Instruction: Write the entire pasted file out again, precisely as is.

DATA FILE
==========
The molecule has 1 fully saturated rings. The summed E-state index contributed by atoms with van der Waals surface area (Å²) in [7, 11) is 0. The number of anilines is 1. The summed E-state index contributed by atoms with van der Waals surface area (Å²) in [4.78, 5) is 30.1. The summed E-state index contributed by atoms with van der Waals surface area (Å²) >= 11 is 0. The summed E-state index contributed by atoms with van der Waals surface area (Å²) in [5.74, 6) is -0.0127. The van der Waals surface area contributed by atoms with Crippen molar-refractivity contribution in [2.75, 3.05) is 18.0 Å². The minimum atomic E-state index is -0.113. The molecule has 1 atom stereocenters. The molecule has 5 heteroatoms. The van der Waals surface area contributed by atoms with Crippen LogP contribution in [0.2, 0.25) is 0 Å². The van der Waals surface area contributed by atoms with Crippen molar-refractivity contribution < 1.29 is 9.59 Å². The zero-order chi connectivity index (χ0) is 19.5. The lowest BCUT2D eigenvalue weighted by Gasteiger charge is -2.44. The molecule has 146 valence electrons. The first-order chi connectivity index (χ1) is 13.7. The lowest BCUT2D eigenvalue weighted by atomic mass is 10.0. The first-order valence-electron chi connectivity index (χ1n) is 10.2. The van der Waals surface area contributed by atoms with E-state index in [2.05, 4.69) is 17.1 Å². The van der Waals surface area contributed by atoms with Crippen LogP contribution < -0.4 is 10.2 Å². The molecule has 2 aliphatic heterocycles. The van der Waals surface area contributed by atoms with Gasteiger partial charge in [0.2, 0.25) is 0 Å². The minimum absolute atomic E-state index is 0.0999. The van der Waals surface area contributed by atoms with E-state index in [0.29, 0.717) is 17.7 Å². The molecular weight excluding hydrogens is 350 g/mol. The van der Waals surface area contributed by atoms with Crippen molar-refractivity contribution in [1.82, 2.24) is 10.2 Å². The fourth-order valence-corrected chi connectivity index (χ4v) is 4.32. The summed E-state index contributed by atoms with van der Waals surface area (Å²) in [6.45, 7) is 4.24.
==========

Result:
The molecule has 1 fully saturated rings. The summed E-state index contributed by atoms with van der Waals surface area (Å²) in [7, 11) is 0. The number of anilines is 1. The summed E-state index contributed by atoms with van der Waals surface area (Å²) in [4.78, 5) is 30.1. The summed E-state index contributed by atoms with van der Waals surface area (Å²) >= 11 is 0. The summed E-state index contributed by atoms with van der Waals surface area (Å²) in [5.74, 6) is -0.0127. The van der Waals surface area contributed by atoms with Crippen molar-refractivity contribution in [2.75, 3.05) is 18.0 Å². The minimum atomic E-state index is -0.113. The molecule has 1 atom stereocenters. The molecule has 5 heteroatoms. The van der Waals surface area contributed by atoms with Crippen LogP contribution in [0.2, 0.25) is 0 Å². The van der Waals surface area contributed by atoms with Crippen molar-refractivity contribution < 1.29 is 9.59 Å². The zero-order chi connectivity index (χ0) is 19.5. The lowest BCUT2D eigenvalue weighted by Gasteiger charge is -2.44. The molecule has 146 valence electrons. The first-order chi connectivity index (χ1) is 13.7. The lowest BCUT2D eigenvalue weighted by atomic mass is 10.0. The first-order valence-electron chi connectivity index (χ1n) is 10.2. The van der Waals surface area contributed by atoms with E-state index in [2.05, 4.69) is 17.1 Å². The van der Waals surface area contributed by atoms with Crippen LogP contribution < -0.4 is 10.2 Å². The molecule has 2 aliphatic heterocycles. The van der Waals surface area contributed by atoms with Gasteiger partial charge in [0.2, 0.25) is 0 Å². The minimum absolute atomic E-state index is 0.0999. The van der Waals surface area contributed by atoms with E-state index in [0.29, 0.717) is 17.7 Å². The molecular weight excluding hydrogens is 350 g/mol. The van der Waals surface area contributed by atoms with Crippen molar-refractivity contribution in [1.82, 2.24) is 10.2 Å². The fourth-order valence-corrected chi connectivity index (χ4v) is 4.32. The summed E-state index contributed by atoms with van der Waals surface area (Å²) in [6.45, 7) is 4.24.